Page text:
Marshal Flagg, an aging lawman about to be retired, hears that his old nemesis, the outlaw McKaye, is back in the area and planning a robbery. Riding out to hunt down McKaye, Flagg is ... See full summary »
Marshal Flagg, an aging lawman about to be retired, hears that his old nemesis, the outlaw McKaye, is back in the area and planning a robbery. Riding out to hunt down McKaye, Flagg is captured by McKaye's gang and finds out that McKaye is no longer the leader of the gang, but is considered just an aging relic by the new leader, a youngster named Waco. Waco orders Mackaye to shoot Flagg, and when Mackaye refuses Waco abandons both of them. Flagg then takes Mackaye back to town only to find out that he has been "retired", and when he sees how clueless and incompetent the new marshal and the city fathers are, he persuades Mackaye that it is up to the two of them to stop Waco and his gang from ravaging the town. Written by
The train worker carrying the shotgun fires that shotgun at least ten times during scene in the tunnel where everything goes black. The sound effect for the shotgun had been established in previous scenes. The shots were far to close together to allow for any reloading; and since he was carrying a double barrel shotgun that many shots would have not been possible. See more »
There's only one plan and it's as plain as the nose on your face. You can't stop the train from comin' to town 'cause they got the telegraph covered. What you gotta do is stop the train from *stoppin* in town.
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Burt Kennedy during the late 1960s seemed to take over the western genre with a cluster of good comedic films using some of Hollywood's best. but aging male stars. The Good Guys and the Bad Guys is a prime example of his work which never disappoints.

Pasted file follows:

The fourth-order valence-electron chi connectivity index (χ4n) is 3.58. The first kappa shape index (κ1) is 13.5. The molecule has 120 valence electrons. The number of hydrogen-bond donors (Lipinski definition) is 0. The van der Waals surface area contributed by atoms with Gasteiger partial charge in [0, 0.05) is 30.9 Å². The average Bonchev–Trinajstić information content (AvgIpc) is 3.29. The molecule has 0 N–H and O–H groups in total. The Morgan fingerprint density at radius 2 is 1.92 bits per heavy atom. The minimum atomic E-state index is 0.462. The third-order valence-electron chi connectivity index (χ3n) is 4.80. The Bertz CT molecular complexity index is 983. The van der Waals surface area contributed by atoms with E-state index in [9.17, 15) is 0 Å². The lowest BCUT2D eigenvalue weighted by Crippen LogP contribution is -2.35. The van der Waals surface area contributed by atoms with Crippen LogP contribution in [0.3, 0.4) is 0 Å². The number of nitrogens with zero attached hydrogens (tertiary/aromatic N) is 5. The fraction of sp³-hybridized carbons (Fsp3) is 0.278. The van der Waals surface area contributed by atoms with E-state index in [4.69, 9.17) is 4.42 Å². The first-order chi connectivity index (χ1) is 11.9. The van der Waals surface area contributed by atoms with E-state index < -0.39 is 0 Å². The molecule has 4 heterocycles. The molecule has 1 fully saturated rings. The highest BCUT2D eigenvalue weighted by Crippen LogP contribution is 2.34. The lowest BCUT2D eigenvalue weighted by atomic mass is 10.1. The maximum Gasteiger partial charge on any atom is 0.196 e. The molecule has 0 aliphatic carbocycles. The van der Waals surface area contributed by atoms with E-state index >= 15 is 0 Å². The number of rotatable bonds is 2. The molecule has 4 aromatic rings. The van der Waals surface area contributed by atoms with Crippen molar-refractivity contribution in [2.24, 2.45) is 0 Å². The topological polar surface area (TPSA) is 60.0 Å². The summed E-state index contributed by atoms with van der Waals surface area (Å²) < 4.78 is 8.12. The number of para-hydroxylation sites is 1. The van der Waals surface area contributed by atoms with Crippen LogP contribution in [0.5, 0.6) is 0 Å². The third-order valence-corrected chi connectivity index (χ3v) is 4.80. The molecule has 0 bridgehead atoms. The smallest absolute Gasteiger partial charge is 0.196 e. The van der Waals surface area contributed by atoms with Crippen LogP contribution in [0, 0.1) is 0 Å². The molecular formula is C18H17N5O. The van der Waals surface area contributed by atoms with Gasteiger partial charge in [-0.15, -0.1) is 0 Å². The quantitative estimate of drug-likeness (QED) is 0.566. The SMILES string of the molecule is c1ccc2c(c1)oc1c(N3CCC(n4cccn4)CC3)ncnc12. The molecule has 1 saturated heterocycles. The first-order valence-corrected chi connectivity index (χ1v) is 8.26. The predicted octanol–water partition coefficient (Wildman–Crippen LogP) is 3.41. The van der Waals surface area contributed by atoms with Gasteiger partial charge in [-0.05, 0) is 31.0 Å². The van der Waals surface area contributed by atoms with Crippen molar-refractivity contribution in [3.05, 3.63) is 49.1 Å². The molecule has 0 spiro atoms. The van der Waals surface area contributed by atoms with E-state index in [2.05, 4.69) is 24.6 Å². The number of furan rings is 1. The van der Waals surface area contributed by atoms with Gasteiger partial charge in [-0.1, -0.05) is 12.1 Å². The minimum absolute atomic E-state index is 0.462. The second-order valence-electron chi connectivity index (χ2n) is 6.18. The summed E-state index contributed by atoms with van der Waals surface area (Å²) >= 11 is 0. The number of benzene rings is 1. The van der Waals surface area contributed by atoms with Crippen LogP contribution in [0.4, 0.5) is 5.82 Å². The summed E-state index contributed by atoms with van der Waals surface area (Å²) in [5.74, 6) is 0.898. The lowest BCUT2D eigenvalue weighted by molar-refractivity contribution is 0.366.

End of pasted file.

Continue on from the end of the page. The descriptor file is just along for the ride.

Robert Mitchum as an aging and then ex-Marshal and George Kennedy,an outlaw adversary of Mitchum's from the old days join forces to outwit and capture a gang of young punks that the aging Kennedy has been riding with. Since they're on the screen for most of the story together, the chemistry has to be perfect with them for the picture to work and it is.
Some Hollywood veterans also round out the cast. Marie Windsor for once is a good girl as a saloon owner with a heart of gold. Douglas Fowley plays a grizzled old timer in the best Gabby Hayes tradition. They stand out as does David Carradine as the leader of the young outlaws.
However in the scenes he's in, Martin Balsam as the town mayor steals the film. He had to be the model that Mel Brooks used for Harvey Korman's portrayal of Hedley Lamarr in Blazing Saddles.
And in the best 50s western tradition we have Glenn Yarborough singing intermittently The Ballad of Marshal Flagg in the great tradition of Frankie Laine. Personally though Yarborough does a good job, I think they should have utilized Robert Mitchum for that also.
The then Governor of New Mexico, David Cargo, makes a bit appearance at the end of the film as a reporter. Cargo, tried very hard to get the Hollywood Studios to use New Mexico for filming. I suppose this bit was one of the perks of office.
It's rollicking good entertainment, Burt Kennedy at his best.
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